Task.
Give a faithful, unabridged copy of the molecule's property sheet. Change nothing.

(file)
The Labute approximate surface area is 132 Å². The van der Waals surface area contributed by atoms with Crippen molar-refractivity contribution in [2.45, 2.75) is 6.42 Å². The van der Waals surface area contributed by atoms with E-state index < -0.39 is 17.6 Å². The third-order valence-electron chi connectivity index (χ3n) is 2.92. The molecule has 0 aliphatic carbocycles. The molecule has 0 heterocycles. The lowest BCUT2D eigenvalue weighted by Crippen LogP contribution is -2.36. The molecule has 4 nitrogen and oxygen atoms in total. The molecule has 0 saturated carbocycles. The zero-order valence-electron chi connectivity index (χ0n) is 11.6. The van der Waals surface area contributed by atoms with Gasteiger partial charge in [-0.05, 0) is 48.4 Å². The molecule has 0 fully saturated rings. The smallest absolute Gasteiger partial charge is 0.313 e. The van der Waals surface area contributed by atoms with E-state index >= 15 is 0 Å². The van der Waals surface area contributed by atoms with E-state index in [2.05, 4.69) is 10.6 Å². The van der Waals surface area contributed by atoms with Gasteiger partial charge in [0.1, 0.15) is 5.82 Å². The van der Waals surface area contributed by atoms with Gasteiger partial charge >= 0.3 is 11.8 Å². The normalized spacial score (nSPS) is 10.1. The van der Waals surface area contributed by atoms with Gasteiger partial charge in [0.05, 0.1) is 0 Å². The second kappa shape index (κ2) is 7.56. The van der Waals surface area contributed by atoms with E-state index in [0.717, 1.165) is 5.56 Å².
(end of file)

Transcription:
The Labute approximate surface area is 132 Å². The van der Waals surface area contributed by atoms with Crippen molar-refractivity contribution in [2.45, 2.75) is 6.42 Å². The van der Waals surface area contributed by atoms with E-state index < -0.39 is 17.6 Å². The third-order valence-electron chi connectivity index (χ3n) is 2.92. The molecule has 0 aliphatic carbocycles. The molecule has 0 heterocycles. The lowest BCUT2D eigenvalue weighted by Crippen LogP contribution is -2.36. The molecule has 4 nitrogen and oxygen atoms in total. The molecule has 0 saturated carbocycles. The zero-order valence-electron chi connectivity index (χ0n) is 11.6. The van der Waals surface area contributed by atoms with Gasteiger partial charge in [-0.05, 0) is 48.4 Å². The molecule has 0 fully saturated rings. The smallest absolute Gasteiger partial charge is 0.313 e. The van der Waals surface area contributed by atoms with E-state index >= 15 is 0 Å². The van der Waals surface area contributed by atoms with E-state index in [2.05, 4.69) is 10.6 Å². The van der Waals surface area contributed by atoms with Gasteiger partial charge in [0.1, 0.15) is 5.82 Å². The van der Waals surface area contributed by atoms with Gasteiger partial charge >= 0.3 is 11.8 Å². The normalized spacial score (nSPS) is 10.1. The van der Waals surface area contributed by atoms with Gasteiger partial charge in [0.05, 0.1) is 0 Å². The second kappa shape index (κ2) is 7.56. The van der Waals surface area contributed by atoms with E-state index in [0.717, 1.165) is 5.56 Å².